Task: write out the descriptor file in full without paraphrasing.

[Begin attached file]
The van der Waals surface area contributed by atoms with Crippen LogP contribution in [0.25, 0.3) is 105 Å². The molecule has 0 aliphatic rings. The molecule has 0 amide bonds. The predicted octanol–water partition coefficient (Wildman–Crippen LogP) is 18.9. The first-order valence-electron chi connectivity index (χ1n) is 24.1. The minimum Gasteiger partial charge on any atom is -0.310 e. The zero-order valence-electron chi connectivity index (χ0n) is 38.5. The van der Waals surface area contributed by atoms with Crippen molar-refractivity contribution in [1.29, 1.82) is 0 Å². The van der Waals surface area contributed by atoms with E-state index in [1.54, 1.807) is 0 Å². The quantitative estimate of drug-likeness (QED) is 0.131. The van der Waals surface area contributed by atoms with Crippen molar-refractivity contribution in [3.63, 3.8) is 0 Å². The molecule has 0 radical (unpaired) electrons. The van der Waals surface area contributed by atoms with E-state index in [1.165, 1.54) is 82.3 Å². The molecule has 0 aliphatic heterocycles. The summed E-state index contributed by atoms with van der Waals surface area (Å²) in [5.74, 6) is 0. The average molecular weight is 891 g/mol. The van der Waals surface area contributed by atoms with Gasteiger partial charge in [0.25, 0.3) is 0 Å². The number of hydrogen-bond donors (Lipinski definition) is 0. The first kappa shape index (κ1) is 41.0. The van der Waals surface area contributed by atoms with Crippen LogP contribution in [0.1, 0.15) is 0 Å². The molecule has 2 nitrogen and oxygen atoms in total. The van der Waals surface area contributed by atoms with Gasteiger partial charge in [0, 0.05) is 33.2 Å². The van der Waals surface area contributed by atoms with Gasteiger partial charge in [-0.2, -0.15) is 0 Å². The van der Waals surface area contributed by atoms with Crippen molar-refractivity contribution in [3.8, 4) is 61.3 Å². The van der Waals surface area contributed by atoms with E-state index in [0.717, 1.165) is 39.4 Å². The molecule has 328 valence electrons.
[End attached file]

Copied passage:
The van der Waals surface area contributed by atoms with Crippen LogP contribution in [0.25, 0.3) is 105 Å². The molecule has 0 aliphatic rings. The molecule has 0 amide bonds. The predicted octanol–water partition coefficient (Wildman–Crippen LogP) is 18.9. The first-order valence-electron chi connectivity index (χ1n) is 24.1. The minimum Gasteiger partial charge on any atom is -0.310 e. The zero-order valence-electron chi connectivity index (χ0n) is 38.5. The van der Waals surface area contributed by atoms with Crippen molar-refractivity contribution in [1.29, 1.82) is 0 Å². The van der Waals surface area contributed by atoms with E-state index in [1.54, 1.807) is 0 Å². The quantitative estimate of drug-likeness (QED) is 0.131. The van der Waals surface area contributed by atoms with Crippen molar-refractivity contribution in [3.63, 3.8) is 0 Å². The molecule has 0 radical (unpaired) electrons. The van der Waals surface area contributed by atoms with E-state index in [1.165, 1.54) is 82.3 Å². The molecule has 0 aliphatic heterocycles. The summed E-state index contributed by atoms with van der Waals surface area (Å²) in [5.74, 6) is 0. The average molecular weight is 891 g/mol. The van der Waals surface area contributed by atoms with Gasteiger partial charge in [0.25, 0.3) is 0 Å². The number of hydrogen-bond donors (Lipinski definition) is 0. The first kappa shape index (κ1) is 41.0. The van der Waals surface area contributed by atoms with Crippen LogP contribution in [0.1, 0.15) is 0 Å². The molecule has 2 nitrogen and oxygen atoms in total. The van der Waals surface area contributed by atoms with Gasteiger partial charge in [0, 0.05) is 33.2 Å². The van der Waals surface area contributed by atoms with Gasteiger partial charge in [-0.2, -0.15) is 0 Å². The van der Waals surface area contributed by atoms with Crippen molar-refractivity contribution in [3.8, 4) is 61.3 Å². The van der Waals surface area contributed by atoms with E-state index in [0.717, 1.165) is 39.4 Å². The molecule has 328 valence electrons.